The Gartner Blog Network provides an opportunity for Gartner analysts to test ideas and move research forward. Because the content posted by Gartner analysts on this site does not undergo our standard editorial review, all comments or opinions expressed hereunder are those of the individual contributors and do not represent the views of Gartner, Inc. or its management.

Comments are closed


  • Bill Comfort says:

    Great article and well thought out. I do believe that Ted Lasso came at time when his brand of authenticity was needed most and a breathe of fresh air. You nailed it with employees helping to tell brand stories because it is people not companies that are making things happen.

    • Julie Reeves says:

      Thanks so much! I love how you liken authenticity to a breath of fresh air -it feels like that to me too. It will be interesting to see how employee brand storytelling evolves yet (hopefully) maintains its authenticity.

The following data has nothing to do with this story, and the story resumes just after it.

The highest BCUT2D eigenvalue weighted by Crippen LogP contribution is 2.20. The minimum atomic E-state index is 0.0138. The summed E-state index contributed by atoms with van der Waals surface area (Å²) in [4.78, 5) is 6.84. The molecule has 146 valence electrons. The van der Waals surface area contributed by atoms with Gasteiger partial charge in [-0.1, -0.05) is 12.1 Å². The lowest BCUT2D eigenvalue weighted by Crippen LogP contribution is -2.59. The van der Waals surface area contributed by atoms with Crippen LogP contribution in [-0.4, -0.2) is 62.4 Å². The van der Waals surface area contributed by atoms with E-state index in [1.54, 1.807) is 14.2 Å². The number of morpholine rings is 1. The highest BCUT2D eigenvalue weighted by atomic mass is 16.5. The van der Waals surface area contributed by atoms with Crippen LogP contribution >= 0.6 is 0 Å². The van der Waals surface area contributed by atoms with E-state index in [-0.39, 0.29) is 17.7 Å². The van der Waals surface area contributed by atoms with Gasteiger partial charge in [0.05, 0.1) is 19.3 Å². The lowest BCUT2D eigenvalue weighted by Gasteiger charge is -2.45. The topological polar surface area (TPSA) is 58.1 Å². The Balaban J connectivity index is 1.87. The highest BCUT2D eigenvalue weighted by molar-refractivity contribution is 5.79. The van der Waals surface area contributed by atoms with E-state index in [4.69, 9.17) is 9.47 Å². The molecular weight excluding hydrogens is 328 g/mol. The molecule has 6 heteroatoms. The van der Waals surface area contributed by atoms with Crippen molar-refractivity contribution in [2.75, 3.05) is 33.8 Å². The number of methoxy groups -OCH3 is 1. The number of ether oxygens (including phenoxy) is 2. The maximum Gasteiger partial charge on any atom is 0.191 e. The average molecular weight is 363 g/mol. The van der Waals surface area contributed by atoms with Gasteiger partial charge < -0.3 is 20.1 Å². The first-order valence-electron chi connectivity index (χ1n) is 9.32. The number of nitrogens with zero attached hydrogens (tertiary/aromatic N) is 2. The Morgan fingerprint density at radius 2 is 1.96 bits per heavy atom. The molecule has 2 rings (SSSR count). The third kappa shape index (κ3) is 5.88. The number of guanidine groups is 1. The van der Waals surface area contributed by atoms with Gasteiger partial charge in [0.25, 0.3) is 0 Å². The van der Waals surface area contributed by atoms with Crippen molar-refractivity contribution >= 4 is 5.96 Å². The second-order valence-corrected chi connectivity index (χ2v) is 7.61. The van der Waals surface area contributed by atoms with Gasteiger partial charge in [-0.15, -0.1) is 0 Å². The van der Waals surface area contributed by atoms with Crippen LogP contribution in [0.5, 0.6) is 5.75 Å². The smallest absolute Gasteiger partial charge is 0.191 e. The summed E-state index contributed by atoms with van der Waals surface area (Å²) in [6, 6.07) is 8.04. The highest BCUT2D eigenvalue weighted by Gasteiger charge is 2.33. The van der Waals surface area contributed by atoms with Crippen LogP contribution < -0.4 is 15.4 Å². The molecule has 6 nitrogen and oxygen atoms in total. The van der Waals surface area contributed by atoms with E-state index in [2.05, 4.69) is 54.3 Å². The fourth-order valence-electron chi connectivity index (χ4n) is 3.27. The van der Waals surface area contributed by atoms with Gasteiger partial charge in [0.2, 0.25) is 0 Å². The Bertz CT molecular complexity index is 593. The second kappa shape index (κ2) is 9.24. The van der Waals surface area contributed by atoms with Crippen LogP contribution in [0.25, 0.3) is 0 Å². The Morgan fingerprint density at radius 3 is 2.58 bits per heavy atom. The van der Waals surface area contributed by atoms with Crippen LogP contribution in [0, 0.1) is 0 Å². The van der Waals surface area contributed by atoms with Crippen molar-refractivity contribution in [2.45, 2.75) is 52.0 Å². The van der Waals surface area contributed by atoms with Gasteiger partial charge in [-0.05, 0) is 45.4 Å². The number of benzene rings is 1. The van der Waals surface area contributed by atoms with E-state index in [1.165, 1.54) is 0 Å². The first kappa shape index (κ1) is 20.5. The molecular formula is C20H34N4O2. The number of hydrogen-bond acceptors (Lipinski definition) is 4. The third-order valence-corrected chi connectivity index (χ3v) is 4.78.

• Jeff Nowak says:

    Julie-Nice thought put into this piece. Caught my attention with the Ted Lasso headline, and kept my attention throughout to think deeper about brand, using Ted as the tangible example. Sharing with my team.

    P.S. Was dying for a Ted Lasso GIF tho (haha!)

  • Mitch Baker says:

    Hear hear. It feels very much like the pandemic (and likely historic political factors) have caused a lot of us to reflect on how we define “winning”, in life as well as in business. Sayings become sayings because they ring true: “it’s not whether you win or lose, it’s how you play the game.”